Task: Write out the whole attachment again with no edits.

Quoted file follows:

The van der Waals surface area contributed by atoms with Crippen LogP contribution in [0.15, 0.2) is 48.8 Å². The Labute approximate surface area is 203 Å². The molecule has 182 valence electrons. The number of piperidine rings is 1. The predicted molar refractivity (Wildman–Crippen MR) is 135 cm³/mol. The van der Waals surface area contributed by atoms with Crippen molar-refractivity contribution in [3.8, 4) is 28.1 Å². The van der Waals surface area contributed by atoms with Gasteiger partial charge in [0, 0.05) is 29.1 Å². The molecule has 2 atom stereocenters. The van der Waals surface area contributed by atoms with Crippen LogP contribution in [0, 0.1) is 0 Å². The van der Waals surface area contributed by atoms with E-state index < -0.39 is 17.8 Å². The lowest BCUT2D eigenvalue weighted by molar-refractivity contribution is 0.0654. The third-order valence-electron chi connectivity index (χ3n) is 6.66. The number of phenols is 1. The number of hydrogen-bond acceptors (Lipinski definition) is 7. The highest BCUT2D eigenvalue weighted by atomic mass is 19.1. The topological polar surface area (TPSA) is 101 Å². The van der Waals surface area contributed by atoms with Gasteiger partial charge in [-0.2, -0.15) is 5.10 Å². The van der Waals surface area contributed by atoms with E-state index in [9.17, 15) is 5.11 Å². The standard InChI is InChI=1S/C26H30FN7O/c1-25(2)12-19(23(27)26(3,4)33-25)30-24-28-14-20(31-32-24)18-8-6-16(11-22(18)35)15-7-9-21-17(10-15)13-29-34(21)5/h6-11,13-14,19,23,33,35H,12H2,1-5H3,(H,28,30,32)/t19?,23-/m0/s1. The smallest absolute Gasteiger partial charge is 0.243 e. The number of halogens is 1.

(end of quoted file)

The van der Waals surface area contributed by atoms with Crippen LogP contribution in [0.15, 0.2) is 48.8 Å². The Labute approximate surface area is 203 Å². The molecule has 182 valence electrons. The number of piperidine rings is 1. The predicted molar refractivity (Wildman–Crippen MR) is 135 cm³/mol. The van der Waals surface area contributed by atoms with Crippen molar-refractivity contribution in [3.8, 4) is 28.1 Å². The van der Waals surface area contributed by atoms with Gasteiger partial charge in [0, 0.05) is 29.1 Å². The molecule has 2 atom stereocenters. The van der Waals surface area contributed by atoms with Crippen LogP contribution in [0, 0.1) is 0 Å². The van der Waals surface area contributed by atoms with E-state index < -0.39 is 17.8 Å². The lowest BCUT2D eigenvalue weighted by molar-refractivity contribution is 0.0654. The third-order valence-electron chi connectivity index (χ3n) is 6.66. The number of phenols is 1. The number of hydrogen-bond acceptors (Lipinski definition) is 7. The highest BCUT2D eigenvalue weighted by atomic mass is 19.1. The topological polar surface area (TPSA) is 101 Å². The van der Waals surface area contributed by atoms with Gasteiger partial charge in [-0.2, -0.15) is 5.10 Å². The van der Waals surface area contributed by atoms with E-state index in [9.17, 15) is 5.11 Å². The standard InChI is InChI=1S/C26H30FN7O/c1-25(2)12-19(23(27)26(3,4)33-25)30-24-28-14-20(31-32-24)18-8-6-16(11-22(18)35)15-7-9-21-17(10-15)13-29-34(21)5/h6-11,13-14,19,23,33,35H,12H2,1-5H3,(H,28,30,32)/t19?,23-/m0/s1. The smallest absolute Gasteiger partial charge is 0.243 e. The number of halogens is 1.